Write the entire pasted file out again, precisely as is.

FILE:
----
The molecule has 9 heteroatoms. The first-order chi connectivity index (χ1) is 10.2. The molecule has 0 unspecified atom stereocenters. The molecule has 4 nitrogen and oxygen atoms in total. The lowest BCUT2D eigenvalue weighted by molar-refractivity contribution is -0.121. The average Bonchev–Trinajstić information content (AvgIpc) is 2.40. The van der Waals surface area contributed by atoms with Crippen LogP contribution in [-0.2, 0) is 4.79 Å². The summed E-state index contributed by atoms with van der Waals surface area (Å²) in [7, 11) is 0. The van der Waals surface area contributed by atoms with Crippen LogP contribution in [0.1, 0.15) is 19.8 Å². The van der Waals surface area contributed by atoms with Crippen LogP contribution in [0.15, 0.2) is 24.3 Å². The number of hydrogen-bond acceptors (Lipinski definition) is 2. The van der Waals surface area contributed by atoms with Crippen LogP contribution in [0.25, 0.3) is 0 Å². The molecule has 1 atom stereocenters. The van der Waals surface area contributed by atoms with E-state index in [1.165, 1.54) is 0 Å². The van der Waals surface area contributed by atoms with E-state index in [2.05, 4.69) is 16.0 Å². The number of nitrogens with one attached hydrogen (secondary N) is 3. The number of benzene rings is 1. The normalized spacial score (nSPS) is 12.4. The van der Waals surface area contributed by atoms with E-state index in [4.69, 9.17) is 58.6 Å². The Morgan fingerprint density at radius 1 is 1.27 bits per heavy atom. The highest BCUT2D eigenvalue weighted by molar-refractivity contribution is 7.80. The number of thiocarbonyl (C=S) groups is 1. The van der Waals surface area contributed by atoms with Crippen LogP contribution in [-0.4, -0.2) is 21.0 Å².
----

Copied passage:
The molecule has 9 heteroatoms. The first-order chi connectivity index (χ1) is 10.2. The molecule has 0 unspecified atom stereocenters. The molecule has 4 nitrogen and oxygen atoms in total. The lowest BCUT2D eigenvalue weighted by molar-refractivity contribution is -0.121. The average Bonchev–Trinajstić information content (AvgIpc) is 2.40. The van der Waals surface area contributed by atoms with Crippen LogP contribution in [-0.2, 0) is 4.79 Å². The summed E-state index contributed by atoms with van der Waals surface area (Å²) in [7, 11) is 0. The van der Waals surface area contributed by atoms with Crippen LogP contribution in [0.1, 0.15) is 19.8 Å². The van der Waals surface area contributed by atoms with Crippen LogP contribution in [0.15, 0.2) is 24.3 Å². The number of hydrogen-bond acceptors (Lipinski definition) is 2. The van der Waals surface area contributed by atoms with Crippen LogP contribution in [0.25, 0.3) is 0 Å². The molecule has 1 atom stereocenters. The van der Waals surface area contributed by atoms with E-state index in [1.165, 1.54) is 0 Å². The van der Waals surface area contributed by atoms with E-state index in [2.05, 4.69) is 16.0 Å². The number of nitrogens with one attached hydrogen (secondary N) is 3. The number of benzene rings is 1. The normalized spacial score (nSPS) is 12.4. The van der Waals surface area contributed by atoms with E-state index in [4.69, 9.17) is 58.6 Å². The Morgan fingerprint density at radius 1 is 1.27 bits per heavy atom. The highest BCUT2D eigenvalue weighted by molar-refractivity contribution is 7.80. The number of thiocarbonyl (C=S) groups is 1. The van der Waals surface area contributed by atoms with Crippen LogP contribution in [-0.4, -0.2) is 21.0 Å².